S.F. Planner: To Stop Poverty Pimping, TL Residents Must Fight the Law

Peter Jamison
Christine Haw of the San Francisco Planning Department
A San Francisco Planning Department official delivered a less-than-inspiring message last night at a meeting of Tenderloin residents worried that their neighborhood is being overrun with social-service providers: Deal with it. Under current zoning laws, many sections of the Tenderloin are extraordinarily open to incoming businesses and nonprofits of all varieties, including charitable outlets that attract some of the city's most desperate residents.

But that doesn't mean the law has to stay that way. Christine Haw, the planning department's director of code enforcement, told a group of about a dozen local activists that the neighborhood could seek to initiate legislation requiring more extensive permitting requirements -- known as "conditional use" hearings -- for social-service providers, or even an outright prohibition of such organizations in the future.

"If you have legislation to require conditional use, that would mean you're saying any additional service providers would have to have a public review and public hearing before the planning commission," Haw said. "That's up to the community to initiate if you choose to do so."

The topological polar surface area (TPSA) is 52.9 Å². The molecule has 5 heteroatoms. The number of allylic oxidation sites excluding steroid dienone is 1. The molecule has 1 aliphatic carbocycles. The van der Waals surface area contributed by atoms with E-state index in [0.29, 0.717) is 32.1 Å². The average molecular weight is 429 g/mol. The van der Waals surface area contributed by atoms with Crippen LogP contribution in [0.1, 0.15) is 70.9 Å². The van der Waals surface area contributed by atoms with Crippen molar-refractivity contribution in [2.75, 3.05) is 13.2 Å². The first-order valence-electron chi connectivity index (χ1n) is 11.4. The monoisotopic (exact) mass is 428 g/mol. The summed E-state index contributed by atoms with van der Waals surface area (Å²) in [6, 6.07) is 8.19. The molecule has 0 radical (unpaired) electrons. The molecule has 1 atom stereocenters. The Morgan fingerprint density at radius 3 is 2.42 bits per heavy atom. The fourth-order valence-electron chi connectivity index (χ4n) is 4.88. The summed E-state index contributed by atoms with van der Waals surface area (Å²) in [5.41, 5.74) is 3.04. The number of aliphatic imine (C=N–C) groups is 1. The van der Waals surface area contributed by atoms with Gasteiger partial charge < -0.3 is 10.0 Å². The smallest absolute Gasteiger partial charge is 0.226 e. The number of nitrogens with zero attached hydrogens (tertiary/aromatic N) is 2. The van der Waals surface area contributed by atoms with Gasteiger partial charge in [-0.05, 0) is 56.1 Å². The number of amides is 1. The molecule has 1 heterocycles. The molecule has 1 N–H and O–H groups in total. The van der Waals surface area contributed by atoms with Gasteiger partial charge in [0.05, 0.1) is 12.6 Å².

Some say such a process could help prevent future scenarios akin to a recent episode that unfolded on Turk Street, where nuns from a Chicago-based religious order, Fraternite Notre Dame, opened up a soup kitchen that took the neighborhood by surprise. As we reported earlier this month, the soup kitchen's appearance stirred dormant resentments among community organizers toward charitable outlets they say don't take account of their clients' effects on the neighborhood's families and businesses. As a result, the Community Leadership Alliance, an activist group involved in a wide range of Tenderloin issues, called last night's meeting in the neighborhood police station's community room.

Peter Jamison
Tenderloin activists at last night's neighborhood meeting

At lunch time on any given day in the Tenderloin, thousands of people -- among them the homeless, drug addicts, and drug dealers looking to peddle their wares to a captive crowd -- line up at soup kitchens within an area of a few square blocks. "We feel that we're overwhelmed with these programs," said Edward Evans, a Tenderloin resident who advocates on behalf of the disabled. "They should be scattered among the city, because they are a magnet to problems we have here in the neighborhood."

Apparently, it's going to take some bureaucratic legwork to make these magnets go away.

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